Nobility, as described here, was our leisure-possessing ancestor's best idea as to how to contend with the conundrum of free-time, safety, and resources. It was a philosophical stance asserting the value of the pursuit of human excellence. Imagine the stature and influence such a truly noble person must have had in the old world. The vast majority of people struggling day in and day out to survive, and here was prince so and so who traveled the world, studied art, music, culture, literature, science, philosophy, martial arts, etc. Such a person was, in a way, an early hub of global information, a pre-technological internet of sorts, and perhaps most importantly, a living tribute to our collective human potential. Such a person sought out and surrounded themselves with the best that humanity had to offer, not as the high-browed marks of alpha-status, but as the curriculum of a noble life seeking to know the boundaries of human potential. Indeed, this is the true meaning of 'an appreciation for the finer things in life', and why merely being rich has never been sufficient to earn the mark of nobility. I believe that this mark, in its purest original form, meant to recognize the pursuit of human excellence.
Of course, the vast majority of people do not come from old money or privilege and certainly live with abundant constraints. Still, in the modern first-world there is a degree of free-time, safety, and resources afforded us all. In fact, people today have more opportunity to muse over 'who they want to be' and 'what they want to do' than ever before, and with the internet and other technologies our ideas have a breadth and influence previously only known to kings and emperors. Hence, the challenge and responsibility of choice has become a collectively shared dilemma. Unfortunately, we have yet to fully recognize the gravity of this responsibility. We have yet to comprehend that the march of our own evolution has put the steering wheel of life into our own hands and said, "OKAY, NOW YOU DRIVE!" We have yet to realize that we've crossed a crucial evolutionary boundary where rather than merely reacting to our world, we are creating it! The conundrum of success is indeed upon us like never before, and with the birth of the information age our cultural and/or religious dogmas no longer provide adequate shelter from this overwhelming task of choice. Thus, we stand collectively and vulnerably before the blank canvas of life with no clear external forces to guide us. Our lives and our world are in our hands ... we are steering the ship.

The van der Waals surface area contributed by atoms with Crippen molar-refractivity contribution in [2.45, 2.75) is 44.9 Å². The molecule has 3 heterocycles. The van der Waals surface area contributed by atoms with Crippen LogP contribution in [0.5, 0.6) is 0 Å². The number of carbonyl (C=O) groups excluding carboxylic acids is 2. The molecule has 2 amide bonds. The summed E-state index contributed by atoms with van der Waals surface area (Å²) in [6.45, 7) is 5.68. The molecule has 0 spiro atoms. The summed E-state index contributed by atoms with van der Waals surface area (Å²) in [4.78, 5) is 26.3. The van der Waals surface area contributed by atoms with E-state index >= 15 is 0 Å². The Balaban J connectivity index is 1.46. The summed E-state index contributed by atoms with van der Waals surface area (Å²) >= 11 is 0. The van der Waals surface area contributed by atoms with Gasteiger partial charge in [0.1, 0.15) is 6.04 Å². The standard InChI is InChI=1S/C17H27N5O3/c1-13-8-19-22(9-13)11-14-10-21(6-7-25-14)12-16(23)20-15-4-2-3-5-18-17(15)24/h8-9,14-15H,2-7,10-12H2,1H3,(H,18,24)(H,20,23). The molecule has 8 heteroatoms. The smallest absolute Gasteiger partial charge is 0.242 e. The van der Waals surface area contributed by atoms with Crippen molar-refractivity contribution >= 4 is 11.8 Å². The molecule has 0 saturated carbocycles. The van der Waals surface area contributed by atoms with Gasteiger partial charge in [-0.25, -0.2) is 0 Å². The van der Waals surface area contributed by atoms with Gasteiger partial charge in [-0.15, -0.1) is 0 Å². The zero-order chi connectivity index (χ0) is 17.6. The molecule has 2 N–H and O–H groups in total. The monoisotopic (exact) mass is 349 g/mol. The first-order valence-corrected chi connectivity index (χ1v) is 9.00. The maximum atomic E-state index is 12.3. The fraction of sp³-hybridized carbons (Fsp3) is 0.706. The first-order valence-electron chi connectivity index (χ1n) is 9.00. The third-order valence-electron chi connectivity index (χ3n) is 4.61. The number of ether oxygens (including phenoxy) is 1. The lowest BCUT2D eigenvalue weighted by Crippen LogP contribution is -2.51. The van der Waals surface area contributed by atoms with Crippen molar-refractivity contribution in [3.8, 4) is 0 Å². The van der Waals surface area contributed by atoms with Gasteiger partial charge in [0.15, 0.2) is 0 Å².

My hope is that we come to collectively realize this and find our way to 'the good idea'. I believe that we can. The inclination to seek our potential is within us all. It is a latent trait unfolding in the vacuum of choice that we've established. It's why people who don't have to do ... still do. It's why a Kobe, an Oprah, or a Bill Gates wakes up everyday and goes to work. It's evidence that within us is the capacity for a new age of human experience where the need to survive gets supplanted by the need to achieve. Technology will only bring us more free-time, safety, and resources, and with it, increasing power to make or unmake our world. We are inescapably destined to confront this challenge of choice, and unfortunately, there is a real possibility that we might destroy ourselves (like so many privileged individuals who've faced this battle and lost). Indeed, our ancient survival mind is wrought with instinct and sentiment that once amplified by the power of choice and resources can do great harm (e.g., Tiger Woods). Still, the historical and contemporary manifestation of true nobility, the "good idea," gives hope that we can collectively reach the summit of this evolutionary Mount Everest and bring forth the next epoch of our human story ... the age of true nobility. Indeed, with the power and choice that technology will undoubtedly and increasingly provide ... there is no other way ... nobility must prevail.